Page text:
Woody Durham ’63, Voice of the Tar Heels, Dies at 76

Woody Durham ’63 (Photo by UNC Athletic Communications)

Woody Durham ’63, the beloved and iconic Hall of Fame voice of Carolina basketball and football for 40 years, died peacefully at home on Wednesday from complications from primary progressive aphasia. He was 76.

Durham was the radio voice of the Tar Heels from 1971-2011, painting a vivid picture of Carolina athletics for generations of fans, and became himself a Carolina institution.

“It’s a very sad day for everyone who loves The University of North Carolina because we have lost someone who spent nearly 50 years as one of its greatest champions and ambassadors,” said basketball coach Roy Williams ’72. “My heart goes out to Jean, Wes, Taylor and their entire family.

“It’s ironic that Woody would pass away at the start of the postseason in college basketball because this was such a joyous time for him. He created so many lasting memories for Carolina fans during this time of year. It’s equally ironic that he dealt with a disorder for the final years of his life that robbed him of his ability to communicate as effectively as he did in perfecting his craft.

“Woody loved the Tar Heels and players, coaches and fans of all ages loved him right back. We should all ‘go where we go and do what we do’ and say a prayer for Woody and his family. There will never be another quite like him.”

Durham received the Curt Gowdy Media Award for contributions to basketball from the Naismith Memorial Basketball Hall of Fame in 2015.

He won the N.C. Sportscaster of the Year Award 13 times. He also was inducted into the N.C. Sports Hall of Fame, the N.C. Broadcasters Hall of Fame, the Stanly County Sports Hall of Fame and the Mebane Sports Hall of Fame.

“Our family is grateful for the incredible support my dad and our family received throughout his illness,” said his son Wes Durham, who along with his brother Taylor, followed their father into sports broadcasting. “From the medical teams to the general public, it’s been amazing. We hold to and will always cherish the wonderful memories he left for our family and Carolina fans throughout the world.”

Born in Mebane and raised in Albemarle, Durham was sports director at WUNC while attending Carolina, then was sports director at WFMY-TV in Greensboro (1963-77) and at WPTF-TV in Raleigh (1977-81). Since 1981, he worked for the Tar Heel Sports Network with VilCom Inc. of Chapel Hill and Learfield Communications Inc. of Jefferson City, Mo.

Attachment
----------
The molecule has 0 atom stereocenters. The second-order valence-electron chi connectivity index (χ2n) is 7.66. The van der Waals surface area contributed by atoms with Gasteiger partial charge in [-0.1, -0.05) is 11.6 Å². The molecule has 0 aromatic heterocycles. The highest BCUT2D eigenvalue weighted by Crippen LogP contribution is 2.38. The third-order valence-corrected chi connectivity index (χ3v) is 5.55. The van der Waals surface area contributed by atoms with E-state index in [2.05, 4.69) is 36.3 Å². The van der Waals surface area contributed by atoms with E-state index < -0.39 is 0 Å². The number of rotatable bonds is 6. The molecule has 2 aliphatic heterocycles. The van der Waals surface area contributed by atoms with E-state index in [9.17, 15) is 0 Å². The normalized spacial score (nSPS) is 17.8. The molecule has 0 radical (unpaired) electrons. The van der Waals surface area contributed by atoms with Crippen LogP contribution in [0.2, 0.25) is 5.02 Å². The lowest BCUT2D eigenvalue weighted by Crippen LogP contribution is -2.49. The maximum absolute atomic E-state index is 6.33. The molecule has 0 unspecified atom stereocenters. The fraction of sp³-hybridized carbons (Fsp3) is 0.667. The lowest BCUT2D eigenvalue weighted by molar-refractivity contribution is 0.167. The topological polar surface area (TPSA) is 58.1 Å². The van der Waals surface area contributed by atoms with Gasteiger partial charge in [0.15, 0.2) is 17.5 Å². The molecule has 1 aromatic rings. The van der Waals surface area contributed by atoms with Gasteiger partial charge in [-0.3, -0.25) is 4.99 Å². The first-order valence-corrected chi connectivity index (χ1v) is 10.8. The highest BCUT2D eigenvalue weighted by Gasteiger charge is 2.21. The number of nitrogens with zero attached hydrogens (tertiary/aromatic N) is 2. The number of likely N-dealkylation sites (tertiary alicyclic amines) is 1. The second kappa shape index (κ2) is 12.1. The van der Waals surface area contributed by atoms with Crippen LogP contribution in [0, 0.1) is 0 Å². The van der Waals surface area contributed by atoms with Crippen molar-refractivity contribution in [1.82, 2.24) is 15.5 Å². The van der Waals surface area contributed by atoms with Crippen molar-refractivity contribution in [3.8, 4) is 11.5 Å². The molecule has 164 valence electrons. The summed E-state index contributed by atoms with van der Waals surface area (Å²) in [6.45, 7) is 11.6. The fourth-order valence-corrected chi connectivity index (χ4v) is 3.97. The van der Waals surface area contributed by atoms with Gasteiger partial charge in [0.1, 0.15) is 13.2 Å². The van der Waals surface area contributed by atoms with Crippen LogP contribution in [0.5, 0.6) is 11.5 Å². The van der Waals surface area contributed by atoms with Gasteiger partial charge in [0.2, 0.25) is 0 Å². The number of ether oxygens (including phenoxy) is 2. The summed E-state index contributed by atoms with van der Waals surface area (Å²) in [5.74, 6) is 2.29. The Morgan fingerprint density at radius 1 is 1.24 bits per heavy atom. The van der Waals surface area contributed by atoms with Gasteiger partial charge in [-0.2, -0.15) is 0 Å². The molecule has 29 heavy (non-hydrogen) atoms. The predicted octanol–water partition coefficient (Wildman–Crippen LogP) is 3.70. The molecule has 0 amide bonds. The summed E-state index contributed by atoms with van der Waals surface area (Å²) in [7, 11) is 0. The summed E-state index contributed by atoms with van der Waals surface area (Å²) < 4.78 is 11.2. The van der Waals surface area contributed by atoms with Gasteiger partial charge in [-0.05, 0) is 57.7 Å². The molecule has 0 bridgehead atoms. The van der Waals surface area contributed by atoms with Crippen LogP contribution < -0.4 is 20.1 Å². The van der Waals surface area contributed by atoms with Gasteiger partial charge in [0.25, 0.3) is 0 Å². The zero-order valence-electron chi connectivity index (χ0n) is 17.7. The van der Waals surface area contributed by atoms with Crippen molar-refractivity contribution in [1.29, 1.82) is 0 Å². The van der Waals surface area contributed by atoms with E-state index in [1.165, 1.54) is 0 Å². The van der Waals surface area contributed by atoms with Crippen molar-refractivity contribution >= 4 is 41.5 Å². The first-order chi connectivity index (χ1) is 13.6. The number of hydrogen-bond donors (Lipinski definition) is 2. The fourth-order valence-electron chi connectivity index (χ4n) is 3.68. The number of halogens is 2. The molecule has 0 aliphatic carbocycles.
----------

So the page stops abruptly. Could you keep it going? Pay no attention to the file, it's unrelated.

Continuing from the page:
He called 23 Tar Heel football bowl games, 13 men’s basketball Final Fours and six national championship games, including the NCAA title-winning seasons in 1982, 1993, 2005 and 2009.

“Woody was synonymous with Carolina athletics for decades and his voice was gospel to generations of Tar Heels who trusted his every word,” said John Swofford ’71, commissioner of the Atlantic Coast Conference and former UNC athletics director. “I was struck by how diligently Woody prepared for his broadcast of games. When game time arrived, he made it look and sound so easy because he had a voice that resonated just so, but much of it was because he worked incredibly hard at it. He was just as good a person as he was a broadcaster.”

Durham called play-by-play on the Tar Heel Sports Network on more than 1,800 football and men’s basketball broadcasts.

“I am filled with sadness at the loss of a mentor, friend and Carolina icon,” said Jones Angell ’01, who succeeded Durham as play-by-play announcer for Carolina basketball and football after Durham’s retirement in 2011. “Woody meant so much to me personally and professionally, and I feel honored to have worked with him and learned from him. We try to reach the standard of excellence Woody set for 40 years through his passion and professionalism on every broadcast on the Tar Heel Sports Network.”

The Atlantic Coast Sports Media Association will honor Durham this week at the ACC Basketball Tournament with the Bob Bradley Spirit and Courage Award, recognizing the grace and dignity with which in recent years he publicly dealt with primary progressive aphasia, a degenerative brain disorder that negatively impacted his ability to communicate.

In June, Durham will be inducted into the National Sports Media Association’s Hall of Fame.

Among other awards, Durham received the Distinguished Service Medal from the GAA for outstanding service to the University and the association; the William R. Davie Award, given by the UNC Board of Trustees to recognize extraordinary service to the University; the Skeeter Francis Award for special service to the ACC; the Russell Blunt Legends Award from the N.C. High School Athletic Association for being a true legend in athletics, and he also received its Distinguished Service Award; the Lindsey Nelson Outstanding Sportscaster Award from the All-American Football Foundation; the Outstanding Service Award from the Lineberger Comprehensive Cancer Center Board of Visitors; and a Priceless Gem from UNC athletics.

He is survived by his wife, Jean, to whom he was married for 54 years; sons Wes and Taylor; and two grandchildren, Emily and Will. Wes Durham is the radio voice of the Atlanta Falcons and broadcasts college football and basketball for Raycom Sports and Fox. Taylor Durham is the play-by-play announcer for Elon University.

A celebration of Durham’s life is planned for Sunday, April 8 at Carmichael Arena.

Carolina fans are encouraged to share their favorite memories of Woody via Twitter @GoHeels using the hashtag #HeyWoody.

More on Woody Durham’s life and career:

From Booth to Bookshelf: A Longtime Broadcaster Learns to Be a Fan Again (Jan/Feb 2013 Review)

To Paint a Canvas (July/Aug 2011 Review)

Woody! Woody! Woody! (A Yours at Carolina column by Doug Dibbert ’70 in the July/Aug 2011 Review)

Time Out With the Score: 40 Years and Done for Durham (April 2011)


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